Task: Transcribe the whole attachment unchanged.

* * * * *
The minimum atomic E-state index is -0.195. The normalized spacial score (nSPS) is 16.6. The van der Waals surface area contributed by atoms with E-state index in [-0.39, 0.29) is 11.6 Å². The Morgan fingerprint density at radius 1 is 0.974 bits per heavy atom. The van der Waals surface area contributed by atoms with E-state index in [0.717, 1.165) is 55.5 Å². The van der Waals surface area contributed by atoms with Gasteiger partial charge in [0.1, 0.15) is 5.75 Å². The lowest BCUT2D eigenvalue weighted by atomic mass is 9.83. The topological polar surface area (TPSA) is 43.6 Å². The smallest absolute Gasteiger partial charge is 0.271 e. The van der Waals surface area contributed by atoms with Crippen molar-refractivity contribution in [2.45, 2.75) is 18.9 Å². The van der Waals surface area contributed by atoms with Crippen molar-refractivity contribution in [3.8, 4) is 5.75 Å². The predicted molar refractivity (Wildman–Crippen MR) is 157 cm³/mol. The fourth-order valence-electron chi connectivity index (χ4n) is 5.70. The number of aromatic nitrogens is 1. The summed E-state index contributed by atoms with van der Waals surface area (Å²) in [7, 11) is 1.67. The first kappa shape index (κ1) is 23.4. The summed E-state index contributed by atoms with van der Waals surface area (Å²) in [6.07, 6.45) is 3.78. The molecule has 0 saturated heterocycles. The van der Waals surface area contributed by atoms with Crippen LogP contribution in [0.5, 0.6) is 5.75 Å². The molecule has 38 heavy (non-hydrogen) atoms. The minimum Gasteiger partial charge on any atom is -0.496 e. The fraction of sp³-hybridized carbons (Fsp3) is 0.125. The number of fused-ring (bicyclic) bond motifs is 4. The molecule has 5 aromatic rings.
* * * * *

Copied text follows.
The minimum atomic E-state index is -0.195. The normalized spacial score (nSPS) is 16.6. The van der Waals surface area contributed by atoms with E-state index in [-0.39, 0.29) is 11.6 Å². The Morgan fingerprint density at radius 1 is 0.974 bits per heavy atom. The van der Waals surface area contributed by atoms with E-state index in [0.717, 1.165) is 55.5 Å². The van der Waals surface area contributed by atoms with Gasteiger partial charge in [0.1, 0.15) is 5.75 Å². The lowest BCUT2D eigenvalue weighted by atomic mass is 9.83. The topological polar surface area (TPSA) is 43.6 Å². The smallest absolute Gasteiger partial charge is 0.271 e. The van der Waals surface area contributed by atoms with Crippen molar-refractivity contribution in [2.45, 2.75) is 18.9 Å². The van der Waals surface area contributed by atoms with Crippen molar-refractivity contribution in [3.8, 4) is 5.75 Å². The predicted molar refractivity (Wildman–Crippen MR) is 157 cm³/mol. The fourth-order valence-electron chi connectivity index (χ4n) is 5.70. The number of aromatic nitrogens is 1. The summed E-state index contributed by atoms with van der Waals surface area (Å²) in [7, 11) is 1.67. The first kappa shape index (κ1) is 23.4. The summed E-state index contributed by atoms with van der Waals surface area (Å²) in [6.07, 6.45) is 3.78. The molecule has 0 saturated heterocycles. The van der Waals surface area contributed by atoms with Crippen LogP contribution in [0.5, 0.6) is 5.75 Å². The molecule has 38 heavy (non-hydrogen) atoms. The minimum Gasteiger partial charge on any atom is -0.496 e. The fraction of sp³-hybridized carbons (Fsp3) is 0.125. The number of fused-ring (bicyclic) bond motifs is 4. The molecule has 5 aromatic rings.